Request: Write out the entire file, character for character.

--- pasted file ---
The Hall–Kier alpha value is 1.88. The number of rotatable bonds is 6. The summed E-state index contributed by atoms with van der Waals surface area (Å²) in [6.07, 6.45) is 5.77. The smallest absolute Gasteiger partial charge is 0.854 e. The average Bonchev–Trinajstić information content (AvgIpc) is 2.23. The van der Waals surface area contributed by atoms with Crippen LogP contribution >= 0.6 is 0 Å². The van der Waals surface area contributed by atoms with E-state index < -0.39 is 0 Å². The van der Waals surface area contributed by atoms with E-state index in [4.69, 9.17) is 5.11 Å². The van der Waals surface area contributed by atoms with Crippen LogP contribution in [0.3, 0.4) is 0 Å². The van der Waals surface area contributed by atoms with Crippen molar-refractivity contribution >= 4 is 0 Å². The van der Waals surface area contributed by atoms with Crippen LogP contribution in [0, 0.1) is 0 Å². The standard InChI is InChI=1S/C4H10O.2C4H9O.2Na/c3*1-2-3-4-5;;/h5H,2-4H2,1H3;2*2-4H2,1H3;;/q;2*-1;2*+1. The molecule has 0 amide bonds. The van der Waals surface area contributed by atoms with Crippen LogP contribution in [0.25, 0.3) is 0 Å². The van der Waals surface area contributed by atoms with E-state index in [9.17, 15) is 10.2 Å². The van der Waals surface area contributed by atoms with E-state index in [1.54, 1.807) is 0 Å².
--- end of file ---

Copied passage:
The Hall–Kier alpha value is 1.88. The number of rotatable bonds is 6. The summed E-state index contributed by atoms with van der Waals surface area (Å²) in [6.07, 6.45) is 5.77. The smallest absolute Gasteiger partial charge is 0.854 e. The average Bonchev–Trinajstić information content (AvgIpc) is 2.23. The van der Waals surface area contributed by atoms with Crippen LogP contribution >= 0.6 is 0 Å². The van der Waals surface area contributed by atoms with E-state index < -0.39 is 0 Å². The van der Waals surface area contributed by atoms with E-state index in [4.69, 9.17) is 5.11 Å². The van der Waals surface area contributed by atoms with Crippen LogP contribution in [0.3, 0.4) is 0 Å². The van der Waals surface area contributed by atoms with Crippen molar-refractivity contribution >= 4 is 0 Å². The van der Waals surface area contributed by atoms with Crippen LogP contribution in [0, 0.1) is 0 Å². The standard InChI is InChI=1S/C4H10O.2C4H9O.2Na/c3*1-2-3-4-5;;/h5H,2-4H2,1H3;2*2-4H2,1H3;;/q;2*-1;2*+1. The molecule has 0 amide bonds. The van der Waals surface area contributed by atoms with Crippen LogP contribution in [0.25, 0.3) is 0 Å². The van der Waals surface area contributed by atoms with E-state index in [9.17, 15) is 10.2 Å². The van der Waals surface area contributed by atoms with E-state index in [1.54, 1.807) is 0 Å².